You could get a Rebel or a Nikon D3300 for about 500 bucks, less if you buy used. You probably know a person who owns one already, and likely a bunch of other gear too. Give them the money instead and hire them to DP. Package deal. If they suck, put up an add on Craigslist or There are about five million guys on YouTube doing compare/contrasts of various prosumer cameras and they’re a fun enough watch, but don’t get lost in the rabbit hole. You can make a watchable movie with the worst camera on the market, I promise you. There is no wrong answer.

Your cell phone outfitted with a little adapter lens shoots well enough to film a feature length film able to be screened even on cinema screens. Just ask Sean Baker, he did it with his movie Tangerine, which is beautiful and still probably the best movie since it came out. For even the profoundly poor, if you are able to read this, there is no reason you couldn’t have made a Tangerine last year. And your voice is needed.

The books will tell you that you need a light kit — they’re right, you do need to carefully light your film for effect. A general rule is keep your subjects eyes lit, no matter what. You can darken their eyes for effect, but don’t turn it into a crutch. You’ll know in your heart if you are. A light kit no longer means you need a dozen heavy kliegs that need heavy-duty outlets. You are reading this on a light source. Computers, phones, headlights, televisions, street lights. You are surrounded by light kits. For my first film, The Calm, I lit most of the night scenes by burning onto a DVD a video of full screen colors. Red, yellow, green, blue, etc. emulating the “gels” of a proper kit. I played the DVD on a television, or a computer screen, and paused it at whichever color I wanted. For close ups, I laid the computer monitor in my actor’s lap.

A young Ruy Guerra, Brazil's answer to Werner Herzog

Focus on sound equipment, not camera and lighting gear. You can do just about anything with a mediocre camera, but nobody is going to watch your movie if you have bad sound. Find a professional — once again, you probably know some sullen DJ in your network, or once again, look to Craiglist. This should be one of your biggest expenses. Get a package deal of a pro with equipment, unless you’re confident enough that you don’t need any advice here. Expect to pay more for sound than for camera, up to twice as much. Keep your sound needs as simple and direct as possible. You can record sound harsh enough to burst an eardrum, you cannot record video ugly enough to burst an eyeball.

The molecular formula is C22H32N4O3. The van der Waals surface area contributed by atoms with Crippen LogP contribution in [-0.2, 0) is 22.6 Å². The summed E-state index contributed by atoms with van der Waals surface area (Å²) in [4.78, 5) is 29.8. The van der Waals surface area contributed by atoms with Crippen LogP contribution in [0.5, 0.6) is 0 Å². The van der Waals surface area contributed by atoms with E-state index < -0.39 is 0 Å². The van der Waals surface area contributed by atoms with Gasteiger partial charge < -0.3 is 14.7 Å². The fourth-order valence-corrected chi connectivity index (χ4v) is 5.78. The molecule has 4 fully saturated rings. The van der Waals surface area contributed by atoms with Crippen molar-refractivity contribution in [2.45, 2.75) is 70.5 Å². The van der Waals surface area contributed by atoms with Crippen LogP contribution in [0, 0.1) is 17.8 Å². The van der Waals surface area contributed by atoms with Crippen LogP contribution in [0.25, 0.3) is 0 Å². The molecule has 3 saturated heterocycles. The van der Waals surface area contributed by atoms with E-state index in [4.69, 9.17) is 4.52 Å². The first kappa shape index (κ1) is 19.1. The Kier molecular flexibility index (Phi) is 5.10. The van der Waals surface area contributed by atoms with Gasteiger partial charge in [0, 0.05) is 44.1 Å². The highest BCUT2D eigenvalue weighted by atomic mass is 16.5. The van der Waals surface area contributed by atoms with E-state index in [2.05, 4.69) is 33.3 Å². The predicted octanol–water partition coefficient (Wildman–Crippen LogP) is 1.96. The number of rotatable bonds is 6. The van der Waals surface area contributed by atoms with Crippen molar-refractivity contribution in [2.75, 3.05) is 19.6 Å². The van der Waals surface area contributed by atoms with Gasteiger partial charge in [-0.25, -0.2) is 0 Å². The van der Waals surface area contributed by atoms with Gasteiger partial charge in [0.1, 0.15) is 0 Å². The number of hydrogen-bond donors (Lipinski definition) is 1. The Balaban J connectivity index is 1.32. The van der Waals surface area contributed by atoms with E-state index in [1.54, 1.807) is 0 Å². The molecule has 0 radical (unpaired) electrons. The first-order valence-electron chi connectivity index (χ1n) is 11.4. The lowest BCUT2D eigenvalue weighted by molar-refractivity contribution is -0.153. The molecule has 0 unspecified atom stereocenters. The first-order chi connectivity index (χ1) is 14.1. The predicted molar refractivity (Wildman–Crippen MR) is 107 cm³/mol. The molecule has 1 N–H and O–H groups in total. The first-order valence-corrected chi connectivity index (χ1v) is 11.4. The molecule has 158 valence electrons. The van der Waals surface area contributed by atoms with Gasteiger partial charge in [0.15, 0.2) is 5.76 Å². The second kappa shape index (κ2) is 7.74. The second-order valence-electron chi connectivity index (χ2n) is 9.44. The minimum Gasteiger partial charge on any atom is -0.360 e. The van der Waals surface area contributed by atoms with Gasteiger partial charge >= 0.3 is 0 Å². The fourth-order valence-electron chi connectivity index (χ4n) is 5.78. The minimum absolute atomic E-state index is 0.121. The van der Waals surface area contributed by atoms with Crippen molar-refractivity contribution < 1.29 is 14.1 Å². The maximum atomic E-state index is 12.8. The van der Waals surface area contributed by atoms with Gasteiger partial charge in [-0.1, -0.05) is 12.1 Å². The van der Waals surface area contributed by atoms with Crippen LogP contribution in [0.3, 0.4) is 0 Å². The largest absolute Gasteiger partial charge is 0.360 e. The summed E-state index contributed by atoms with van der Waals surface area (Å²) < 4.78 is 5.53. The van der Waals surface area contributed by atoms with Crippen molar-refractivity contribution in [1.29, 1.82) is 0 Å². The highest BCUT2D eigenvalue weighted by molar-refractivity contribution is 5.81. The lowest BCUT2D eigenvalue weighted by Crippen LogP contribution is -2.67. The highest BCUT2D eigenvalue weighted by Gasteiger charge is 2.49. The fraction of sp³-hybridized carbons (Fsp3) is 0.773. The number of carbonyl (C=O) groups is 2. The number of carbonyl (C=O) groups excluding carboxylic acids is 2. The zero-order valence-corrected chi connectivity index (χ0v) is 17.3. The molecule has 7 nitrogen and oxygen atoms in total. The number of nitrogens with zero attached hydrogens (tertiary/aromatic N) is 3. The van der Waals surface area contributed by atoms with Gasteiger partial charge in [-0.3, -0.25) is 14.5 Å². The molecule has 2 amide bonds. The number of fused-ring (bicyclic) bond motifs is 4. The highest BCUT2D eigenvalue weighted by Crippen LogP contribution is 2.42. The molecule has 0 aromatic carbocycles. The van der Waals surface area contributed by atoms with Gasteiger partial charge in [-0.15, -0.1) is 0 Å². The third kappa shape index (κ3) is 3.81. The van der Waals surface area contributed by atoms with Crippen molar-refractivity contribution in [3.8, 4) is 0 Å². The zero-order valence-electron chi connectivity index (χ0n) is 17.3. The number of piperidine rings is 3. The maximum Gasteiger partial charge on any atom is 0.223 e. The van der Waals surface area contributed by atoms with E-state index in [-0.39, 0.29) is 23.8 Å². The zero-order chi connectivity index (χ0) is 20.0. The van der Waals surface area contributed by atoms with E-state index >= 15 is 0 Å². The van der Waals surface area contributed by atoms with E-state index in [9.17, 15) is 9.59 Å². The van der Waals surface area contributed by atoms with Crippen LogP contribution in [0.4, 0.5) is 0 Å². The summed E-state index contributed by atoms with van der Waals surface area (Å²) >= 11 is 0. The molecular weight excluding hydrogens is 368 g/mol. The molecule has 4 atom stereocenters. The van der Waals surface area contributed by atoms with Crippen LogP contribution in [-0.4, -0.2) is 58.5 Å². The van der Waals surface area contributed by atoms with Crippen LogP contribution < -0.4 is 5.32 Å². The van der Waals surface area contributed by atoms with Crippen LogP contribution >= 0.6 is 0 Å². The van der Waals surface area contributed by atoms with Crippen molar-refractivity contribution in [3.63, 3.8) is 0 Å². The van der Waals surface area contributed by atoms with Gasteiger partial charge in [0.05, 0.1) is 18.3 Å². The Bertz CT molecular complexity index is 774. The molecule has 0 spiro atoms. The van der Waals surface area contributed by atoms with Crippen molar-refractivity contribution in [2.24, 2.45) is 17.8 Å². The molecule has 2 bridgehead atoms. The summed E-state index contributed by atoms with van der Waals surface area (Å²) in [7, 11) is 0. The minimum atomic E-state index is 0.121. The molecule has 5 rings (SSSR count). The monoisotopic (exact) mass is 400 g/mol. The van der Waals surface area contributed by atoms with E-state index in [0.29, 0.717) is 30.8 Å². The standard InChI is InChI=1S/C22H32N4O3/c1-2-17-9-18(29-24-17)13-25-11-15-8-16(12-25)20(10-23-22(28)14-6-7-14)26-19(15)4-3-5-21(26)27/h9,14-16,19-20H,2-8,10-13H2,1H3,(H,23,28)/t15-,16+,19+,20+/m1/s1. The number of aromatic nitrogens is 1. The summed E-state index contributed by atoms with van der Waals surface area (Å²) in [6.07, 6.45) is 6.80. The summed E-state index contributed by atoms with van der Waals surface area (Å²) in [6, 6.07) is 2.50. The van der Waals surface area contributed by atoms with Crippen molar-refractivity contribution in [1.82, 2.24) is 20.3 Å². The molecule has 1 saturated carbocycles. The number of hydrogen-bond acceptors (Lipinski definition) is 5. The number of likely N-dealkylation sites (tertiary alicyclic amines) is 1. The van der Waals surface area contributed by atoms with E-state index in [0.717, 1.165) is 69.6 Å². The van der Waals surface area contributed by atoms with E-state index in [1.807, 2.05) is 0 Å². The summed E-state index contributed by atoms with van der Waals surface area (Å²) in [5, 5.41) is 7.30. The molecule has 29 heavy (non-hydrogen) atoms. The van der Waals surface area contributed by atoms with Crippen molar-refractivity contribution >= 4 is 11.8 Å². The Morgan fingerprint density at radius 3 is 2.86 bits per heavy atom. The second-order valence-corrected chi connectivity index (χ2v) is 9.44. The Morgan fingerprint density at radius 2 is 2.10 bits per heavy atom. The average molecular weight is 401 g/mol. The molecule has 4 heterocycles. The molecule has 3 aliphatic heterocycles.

Take out dialogue where you can. If your line doesn’t tell us something new about the story or character, it should be a candidate for removal. The less people say, the easier your sound mix will be. If you can manage entire scenes without dialogue, you’ll find your shooting day so easy that it feels like a mini-vacation in the middle of your shoot.

Be good to your actors. Pop culture will tell you that directing is about alternately banging and yelling at your actors. It’s not true. Like anyone else, give them space to work. Take an acting class to understand what it’s like on the other side of the camera. It’s a fragile headspace. It’s far far easier to direct the camera than direct the actors, but don’t be a coward and retreat behind the lens to avoid the hard stuff. Do it properly. Listen to them, treat them with respect, and help them get what they need to work. Also, feed everybody. That goes a long way.


It’s time to edit now. You know somebody with Avid, Adobe Premiere, or even (god help you) Final Cut. If you do it yourself, fine, but you’re going to have to be extremely, psychotically self-critical.

Let’s get the stupid stuff out of the way first. You’re not going to be able to fill your soundtrack with songs, so put away your stupid Weezer mix and don’t count on that perfect song to spackle over the weaknesses in your script. You see why you had to stare at that script with a hard, unforgiving eye, and work those weaknesses out until they’re gone? If you did that well enough, all those great songs you heard in your head when you were writing will matter less. Your film will have grown past them.

Other than that, the editing process is quite a bit like the scripting process. You will have to watch your work over and over and over, analyzing those little things that don’t work. You might not even have a name for them, they could range from 20-minute chunks to a half-second where your mind wanders every time. There are a million books with a million rules about editing, and if you don’t know them, find somebody who does. There’s probably a 19-year-old kid around you with a cracked software suite who knows them all. When in doubt, minimize — don’t cut until you have a reason.

Now you have to get your film seen, and that sucks. I’m still working through that myself. But you’ll have to just navigate that river and push where you can push to get people to see what you’ve made. Once it’s recorded and put away, it’s not going anywhere. You did it.

Now make another.